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Friday the 13th Review – Killing What’s Sick for Something Slick

Friday the 13th Review – Killing What’s Sick for Something Slick” width=”560″/>

The company behind the new Friday the 13th is Platinum Dunes, which Michael Bay started in 2003 to produce a Texas Chainsaw Massacre remake. Since then, the company has quickly found its house style with an Amityville Horror remake and a remake of The Hitcher as well as a sequel to their own Texas Chainsaw remake. That style can be summed up as: Underground lair + rain + midriffs + young people being killed + short shorts + loud noises on the soundtrack. Platinum Dunes movies are no less schlocky than the originals they’re based on, but the difference is that when the original films were made they were, well, original. The company assumes that most people buying tickets today won’t bother to watch a 30-year-old slasher flick, so why not repackage it and sell it all over again? This isn’t a bad business model, although it does leave fans who remember the original out in the cold. 

After two prologues, one that dispenses with the original Friday the 13th in a clunky, exposition heavy credits sequence (in the rain, of course) and another that introduces Jason and pays homage to Friday the 13th Part 2 ,
the movie proper begins. There’s a hot guy who’s looking for his hot
sister who has gone missing, and there are rich kids going to party at
a bud’s house on Crystal Lake. They’re hot, too, although they’re
“Platinum Dunes hot” which means the dudes look like ’70s porn actors
(long feathered hair, sideburns and moustaches) and the chicks look
like strippers (caked-on make-up, bad hair, hard bodies). In the group,
there’s a range of character types — Long Duk Dong, a stoner, a jerk, a slut, a good girl, a bad boy and a tramp. Then they get killed. As expected, the remake does offer up blood, boobs, midriffs, short shorts, rain, underground
lairs, and some gore (Stabbed in the skull! Burned alive! Arrow through the
face!). But if you’re looking for a real movie with plot, characters
and creativity then you’re advised to look elsewhere.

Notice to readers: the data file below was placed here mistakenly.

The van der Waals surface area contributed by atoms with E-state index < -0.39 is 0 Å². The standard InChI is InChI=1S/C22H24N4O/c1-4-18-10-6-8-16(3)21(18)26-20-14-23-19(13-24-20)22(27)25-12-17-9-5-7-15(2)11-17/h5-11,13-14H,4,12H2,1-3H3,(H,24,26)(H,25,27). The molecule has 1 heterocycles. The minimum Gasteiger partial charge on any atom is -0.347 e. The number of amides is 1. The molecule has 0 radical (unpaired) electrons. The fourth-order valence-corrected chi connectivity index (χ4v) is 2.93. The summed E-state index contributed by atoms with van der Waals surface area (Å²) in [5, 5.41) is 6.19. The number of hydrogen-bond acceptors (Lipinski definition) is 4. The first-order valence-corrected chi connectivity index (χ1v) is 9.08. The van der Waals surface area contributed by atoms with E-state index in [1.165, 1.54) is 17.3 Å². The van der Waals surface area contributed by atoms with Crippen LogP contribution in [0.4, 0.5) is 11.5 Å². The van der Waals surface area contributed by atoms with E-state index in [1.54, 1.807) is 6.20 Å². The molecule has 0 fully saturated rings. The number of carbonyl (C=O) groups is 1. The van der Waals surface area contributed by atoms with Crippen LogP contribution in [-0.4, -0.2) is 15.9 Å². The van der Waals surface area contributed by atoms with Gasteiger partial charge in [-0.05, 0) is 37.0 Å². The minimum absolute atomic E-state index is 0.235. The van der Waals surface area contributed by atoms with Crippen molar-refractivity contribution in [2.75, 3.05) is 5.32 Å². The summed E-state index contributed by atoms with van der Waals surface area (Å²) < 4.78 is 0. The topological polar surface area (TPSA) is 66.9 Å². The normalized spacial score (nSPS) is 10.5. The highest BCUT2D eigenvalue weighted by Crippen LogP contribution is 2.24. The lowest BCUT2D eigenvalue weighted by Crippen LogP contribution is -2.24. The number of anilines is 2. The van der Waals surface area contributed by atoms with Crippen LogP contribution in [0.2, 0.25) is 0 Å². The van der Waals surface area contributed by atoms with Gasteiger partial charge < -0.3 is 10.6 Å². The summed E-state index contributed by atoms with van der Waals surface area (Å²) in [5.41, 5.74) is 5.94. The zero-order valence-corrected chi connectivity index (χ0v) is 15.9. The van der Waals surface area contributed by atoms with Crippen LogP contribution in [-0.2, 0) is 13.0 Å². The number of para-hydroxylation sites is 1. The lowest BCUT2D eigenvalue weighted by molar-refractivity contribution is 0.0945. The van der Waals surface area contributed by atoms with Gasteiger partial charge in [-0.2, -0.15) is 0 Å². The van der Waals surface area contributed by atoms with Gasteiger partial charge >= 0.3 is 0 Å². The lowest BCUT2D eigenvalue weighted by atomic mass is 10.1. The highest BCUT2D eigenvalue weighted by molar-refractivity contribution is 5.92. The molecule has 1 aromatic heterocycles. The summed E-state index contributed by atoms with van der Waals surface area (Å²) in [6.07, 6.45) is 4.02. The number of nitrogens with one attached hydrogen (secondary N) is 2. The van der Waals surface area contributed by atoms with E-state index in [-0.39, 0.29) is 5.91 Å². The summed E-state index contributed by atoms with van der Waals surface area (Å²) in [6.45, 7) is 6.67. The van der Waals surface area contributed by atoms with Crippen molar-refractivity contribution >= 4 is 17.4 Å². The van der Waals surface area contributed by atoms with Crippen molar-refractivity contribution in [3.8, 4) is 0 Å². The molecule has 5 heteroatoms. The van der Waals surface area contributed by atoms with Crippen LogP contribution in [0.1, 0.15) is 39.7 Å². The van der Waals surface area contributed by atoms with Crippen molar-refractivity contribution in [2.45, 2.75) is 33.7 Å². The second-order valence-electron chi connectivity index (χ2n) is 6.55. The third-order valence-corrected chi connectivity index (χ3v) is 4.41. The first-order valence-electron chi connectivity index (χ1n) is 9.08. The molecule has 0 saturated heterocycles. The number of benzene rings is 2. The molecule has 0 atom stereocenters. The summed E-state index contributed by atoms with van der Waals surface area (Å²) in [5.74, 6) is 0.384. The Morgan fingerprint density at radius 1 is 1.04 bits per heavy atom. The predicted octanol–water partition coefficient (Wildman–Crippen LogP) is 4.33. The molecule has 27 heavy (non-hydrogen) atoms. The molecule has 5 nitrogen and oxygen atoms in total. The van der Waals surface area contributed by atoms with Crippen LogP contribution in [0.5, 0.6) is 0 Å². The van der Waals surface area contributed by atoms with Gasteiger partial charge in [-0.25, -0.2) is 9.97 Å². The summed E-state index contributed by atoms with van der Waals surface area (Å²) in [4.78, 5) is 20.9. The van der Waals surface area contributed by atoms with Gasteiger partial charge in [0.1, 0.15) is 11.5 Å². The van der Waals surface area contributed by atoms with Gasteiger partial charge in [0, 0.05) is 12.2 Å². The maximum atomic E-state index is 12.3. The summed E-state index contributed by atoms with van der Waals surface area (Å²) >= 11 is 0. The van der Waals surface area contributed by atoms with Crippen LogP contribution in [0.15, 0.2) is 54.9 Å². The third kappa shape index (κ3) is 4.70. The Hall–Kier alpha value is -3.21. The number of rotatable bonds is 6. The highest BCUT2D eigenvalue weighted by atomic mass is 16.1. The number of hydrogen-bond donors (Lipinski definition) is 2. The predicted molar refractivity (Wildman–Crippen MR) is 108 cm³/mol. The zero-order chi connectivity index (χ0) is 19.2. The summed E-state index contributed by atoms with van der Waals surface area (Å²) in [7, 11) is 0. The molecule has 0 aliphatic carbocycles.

The original Friday the 13th
is hardly a monument to good filmmaking, but with its central mystery,
its surprise reveal and its effective use of music and silence it looks
like Citizen Kane
compared to the remake. And that’s the problem with Platinum Dunes’
movies — they’re not necessarily worse than the originals, but they
come off feeling like brand extensions of familiar trademarks — Jason,
Leatherface — instead of genuine entertainment. The audience is
insulated from feeling much terror by the patina of slick production
values but the idiosyncratic, ragged, raw original Friday the 13th and Texas Chainsaw Massacre movies are far more likely to cause nightmares because they feel too cheap and dirty to be safe.

I could go on and on about the self-referential cameos by character actors from the Texas Chainsaw Massacre
remake, or the complete lack of narrative drive (except for one
15-minute-segment staged inside the main house) but what’s the point?
Reviewing a Platinum Dunes remake defeats you before you even start:
It’s not aimed at people who remember the originals, and it’s not aimed
at people who demand originality from their movies. They’re aimed at
the people who’ll give it a big opening weekend and make it a success
on DVD. There’s nothing wrong with motion picture commerce, but
sometimes the tension between art and commerce is what gives a movie a
certain frission. In this case, art is just one more victim lying
bleeding on the cabin floor, and commerce is holding the knife.

Grady Hendrix is one of the founders and programmers of the New York Asian Film Festival. He writes about Asian film for Variety at Kaiju Shakedown and should have found something better to do with his life by now.

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